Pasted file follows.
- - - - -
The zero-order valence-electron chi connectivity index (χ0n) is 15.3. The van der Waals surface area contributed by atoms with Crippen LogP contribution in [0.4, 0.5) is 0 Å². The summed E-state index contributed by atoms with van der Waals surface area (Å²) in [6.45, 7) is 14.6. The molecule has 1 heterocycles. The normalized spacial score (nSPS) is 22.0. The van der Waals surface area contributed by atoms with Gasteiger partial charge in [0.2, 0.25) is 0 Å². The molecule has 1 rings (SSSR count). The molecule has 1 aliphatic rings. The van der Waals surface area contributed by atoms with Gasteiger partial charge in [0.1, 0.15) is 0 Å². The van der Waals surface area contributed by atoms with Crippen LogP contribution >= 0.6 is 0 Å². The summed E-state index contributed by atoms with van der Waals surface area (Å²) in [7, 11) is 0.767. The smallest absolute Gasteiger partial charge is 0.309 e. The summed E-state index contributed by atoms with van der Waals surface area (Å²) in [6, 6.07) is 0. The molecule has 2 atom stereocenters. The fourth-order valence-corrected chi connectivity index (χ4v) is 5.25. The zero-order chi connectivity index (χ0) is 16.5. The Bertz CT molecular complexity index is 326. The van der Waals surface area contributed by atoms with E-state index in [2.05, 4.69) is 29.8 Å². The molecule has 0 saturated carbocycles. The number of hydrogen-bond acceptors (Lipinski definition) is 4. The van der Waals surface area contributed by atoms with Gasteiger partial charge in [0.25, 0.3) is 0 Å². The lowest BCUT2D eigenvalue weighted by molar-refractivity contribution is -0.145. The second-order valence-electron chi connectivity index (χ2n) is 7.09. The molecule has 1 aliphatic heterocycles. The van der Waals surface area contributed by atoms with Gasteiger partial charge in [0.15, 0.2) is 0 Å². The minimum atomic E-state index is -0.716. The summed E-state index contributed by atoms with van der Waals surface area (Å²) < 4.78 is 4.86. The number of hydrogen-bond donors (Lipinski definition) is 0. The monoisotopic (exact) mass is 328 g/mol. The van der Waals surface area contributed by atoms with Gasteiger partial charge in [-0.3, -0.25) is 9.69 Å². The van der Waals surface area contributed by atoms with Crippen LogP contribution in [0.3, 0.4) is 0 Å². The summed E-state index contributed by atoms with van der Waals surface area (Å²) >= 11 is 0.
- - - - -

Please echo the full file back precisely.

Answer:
The zero-order valence-electron chi connectivity index (χ0n) is 15.3. The van der Waals surface area contributed by atoms with Crippen LogP contribution in [0.4, 0.5) is 0 Å². The summed E-state index contributed by atoms with van der Waals surface area (Å²) in [6.45, 7) is 14.6. The molecule has 1 heterocycles. The normalized spacial score (nSPS) is 22.0. The van der Waals surface area contributed by atoms with Gasteiger partial charge in [0.2, 0.25) is 0 Å². The molecule has 1 rings (SSSR count). The molecule has 1 aliphatic rings. The van der Waals surface area contributed by atoms with Gasteiger partial charge in [0.1, 0.15) is 0 Å². The van der Waals surface area contributed by atoms with Crippen LogP contribution >= 0.6 is 0 Å². The summed E-state index contributed by atoms with van der Waals surface area (Å²) in [7, 11) is 0.767. The smallest absolute Gasteiger partial charge is 0.309 e. The summed E-state index contributed by atoms with van der Waals surface area (Å²) in [6, 6.07) is 0. The molecule has 2 atom stereocenters. The fourth-order valence-corrected chi connectivity index (χ4v) is 5.25. The zero-order chi connectivity index (χ0) is 16.5. The Bertz CT molecular complexity index is 326. The van der Waals surface area contributed by atoms with E-state index in [2.05, 4.69) is 29.8 Å². The molecule has 0 saturated carbocycles. The number of hydrogen-bond acceptors (Lipinski definition) is 4. The van der Waals surface area contributed by atoms with Gasteiger partial charge in [0.25, 0.3) is 0 Å². The lowest BCUT2D eigenvalue weighted by molar-refractivity contribution is -0.145. The second-order valence-electron chi connectivity index (χ2n) is 7.09. The molecule has 1 aliphatic heterocycles. The van der Waals surface area contributed by atoms with Gasteiger partial charge in [0.15, 0.2) is 0 Å². The minimum atomic E-state index is -0.716. The summed E-state index contributed by atoms with van der Waals surface area (Å²) < 4.78 is 4.86. The number of hydrogen-bond donors (Lipinski definition) is 0. The monoisotopic (exact) mass is 328 g/mol. The van der Waals surface area contributed by atoms with Gasteiger partial charge in [-0.3, -0.25) is 9.69 Å². The van der Waals surface area contributed by atoms with Crippen LogP contribution in [0.3, 0.4) is 0 Å². The summed E-state index contributed by atoms with van der Waals surface area (Å²) >= 11 is 0.